U.S. Consul General Juan A. Alsace will tell you Istanbul, Barcelona and some other cities he’s lived in are some of Earth’s most amazing places.
After all, the Buffalo native is a diplomat.
When it came time for Alsace to choose where he’d settle down after retiring from a 32-year career in foreign service this month, he chose to stay in the Great Lakes.
He and his wife, Nancy, an adult nurse practitioner, were shopping for a home in Milwaukee this week.
“We have family and many friends there,” Alsace said.
And a history.
Alsace is a Marquette University graduate. It’s also where he met Nancy.
Along those Lake Michigan shores is where Alsace said he can best continue advancing water issues in the Great Lakes.
“I hope to become a Waterkeeper,” Alsace said.
Alsace, who was in Buffalo last week, said his passion for water issues sprang from his childhood roots in Buffalo on and around Lake Erie.
“My family and I, for example, would go over to Crystal Beach back when it had its small amusement park,” Alsace said. “And growing up in the West Side, it was common to picnic in Front Park.”
The son of immigrants from the Dominican Republic, Alsace was educated in Buffalo Public Schools on the West Side and in North Buffalo and attended Mount Carmel Preparatory School in Niagara Falls, Ont.
Alsace's passions percolated again in 2003 when he was a student at the National War College.
“I wrote a paper on how the U.S. government developed its interagency approach to dealing with water issues, both internally and abroad,” Alsace said. “It intrigued me then and now, as a diplomat, because history shows the importance of peoples and nations cooperating on water, a resource vital to all of us."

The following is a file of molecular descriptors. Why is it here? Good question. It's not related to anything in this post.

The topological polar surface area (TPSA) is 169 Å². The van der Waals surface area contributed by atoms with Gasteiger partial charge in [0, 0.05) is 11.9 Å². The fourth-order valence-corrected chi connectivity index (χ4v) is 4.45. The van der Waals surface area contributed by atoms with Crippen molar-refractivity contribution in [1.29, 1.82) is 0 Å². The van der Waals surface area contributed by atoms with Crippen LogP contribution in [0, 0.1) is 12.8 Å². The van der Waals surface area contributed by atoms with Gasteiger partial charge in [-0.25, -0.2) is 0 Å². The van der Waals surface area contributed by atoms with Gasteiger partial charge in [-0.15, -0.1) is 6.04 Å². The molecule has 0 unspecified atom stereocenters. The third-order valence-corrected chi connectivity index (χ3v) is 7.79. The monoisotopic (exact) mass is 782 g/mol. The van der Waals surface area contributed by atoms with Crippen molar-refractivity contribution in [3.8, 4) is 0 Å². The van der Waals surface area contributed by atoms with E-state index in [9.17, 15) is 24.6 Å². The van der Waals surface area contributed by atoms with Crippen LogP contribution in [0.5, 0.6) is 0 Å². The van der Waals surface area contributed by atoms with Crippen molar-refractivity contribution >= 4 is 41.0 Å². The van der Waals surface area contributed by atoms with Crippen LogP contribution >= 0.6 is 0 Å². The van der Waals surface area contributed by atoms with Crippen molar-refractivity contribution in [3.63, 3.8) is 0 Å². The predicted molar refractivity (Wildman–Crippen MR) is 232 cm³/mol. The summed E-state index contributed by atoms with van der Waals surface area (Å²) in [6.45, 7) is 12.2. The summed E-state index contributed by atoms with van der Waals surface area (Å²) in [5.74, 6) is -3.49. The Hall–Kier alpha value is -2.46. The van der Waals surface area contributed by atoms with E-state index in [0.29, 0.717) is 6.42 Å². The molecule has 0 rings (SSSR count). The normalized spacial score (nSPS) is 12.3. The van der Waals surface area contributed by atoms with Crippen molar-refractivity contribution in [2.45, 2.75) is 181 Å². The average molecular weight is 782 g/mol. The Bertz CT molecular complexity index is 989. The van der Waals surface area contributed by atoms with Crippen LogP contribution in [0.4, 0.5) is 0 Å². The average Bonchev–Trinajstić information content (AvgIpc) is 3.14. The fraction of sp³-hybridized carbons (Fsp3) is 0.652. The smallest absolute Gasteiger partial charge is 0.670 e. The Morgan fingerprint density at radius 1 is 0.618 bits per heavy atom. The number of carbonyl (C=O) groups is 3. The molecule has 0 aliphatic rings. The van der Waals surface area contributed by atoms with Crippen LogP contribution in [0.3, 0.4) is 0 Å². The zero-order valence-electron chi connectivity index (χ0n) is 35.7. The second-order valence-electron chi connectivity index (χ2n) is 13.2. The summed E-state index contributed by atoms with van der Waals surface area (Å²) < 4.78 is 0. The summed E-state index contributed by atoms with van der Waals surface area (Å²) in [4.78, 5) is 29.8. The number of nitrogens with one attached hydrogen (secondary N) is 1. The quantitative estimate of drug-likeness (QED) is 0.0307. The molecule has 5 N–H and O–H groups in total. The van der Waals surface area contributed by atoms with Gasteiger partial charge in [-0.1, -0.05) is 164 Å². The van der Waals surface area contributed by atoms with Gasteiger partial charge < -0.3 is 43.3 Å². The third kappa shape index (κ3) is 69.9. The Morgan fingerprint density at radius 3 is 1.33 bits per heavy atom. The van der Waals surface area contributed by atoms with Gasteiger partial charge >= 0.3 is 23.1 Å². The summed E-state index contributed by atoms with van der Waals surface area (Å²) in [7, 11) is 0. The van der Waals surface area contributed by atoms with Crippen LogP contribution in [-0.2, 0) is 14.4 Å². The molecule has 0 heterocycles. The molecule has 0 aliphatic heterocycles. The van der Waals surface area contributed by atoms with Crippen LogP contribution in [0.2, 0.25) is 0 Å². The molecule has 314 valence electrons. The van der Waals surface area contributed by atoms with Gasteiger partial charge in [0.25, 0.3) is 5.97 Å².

Serving in Toronto provided a unique opportunity for Alsace to substantively engage on water issues.
Great Lakes protection was Alsace’s favored cause in an embassy charged with forging and building U.S. and Canadian relationships.
Alsace’s water work in Toronto established four environmental working groups that:
- Invented road salt alternatives to protect water sources and ecosystems from chloride contamination
- Worked to solve harmful algal blooms in Hamilton Harbor and Lake Ontario
- Developed an interactive app guiding Great Lakes visitors on water quality for swimming and fishing and directs them to the region’s best places to eat, hike and stay
- Launched an “aqua hacking” program group for Great Lakes high school and university students who will use technology to solve issues like invasive species
And, with 30 million U.S. and Canadian residents living around the Great Lakes, Alsace said it's not surprising much of binational efforts between the two nations would be concentrated here.
"The lakes have contributed to – and continue to play – a critical role in the economic well-being of our two nations through the transport of goods, fisheries and tourism," Alsace said. "The lakes are job creators, so keeping the waters clean and healthy makes economic sense as well."
Alsace said he's confident that work brokered through the U.S. Consulate in Toronto will be carried forward following his departure.
“The consulate’s four working groups addressing these – and related issues – have achieved a self-sustaining momentum,” Alsace said.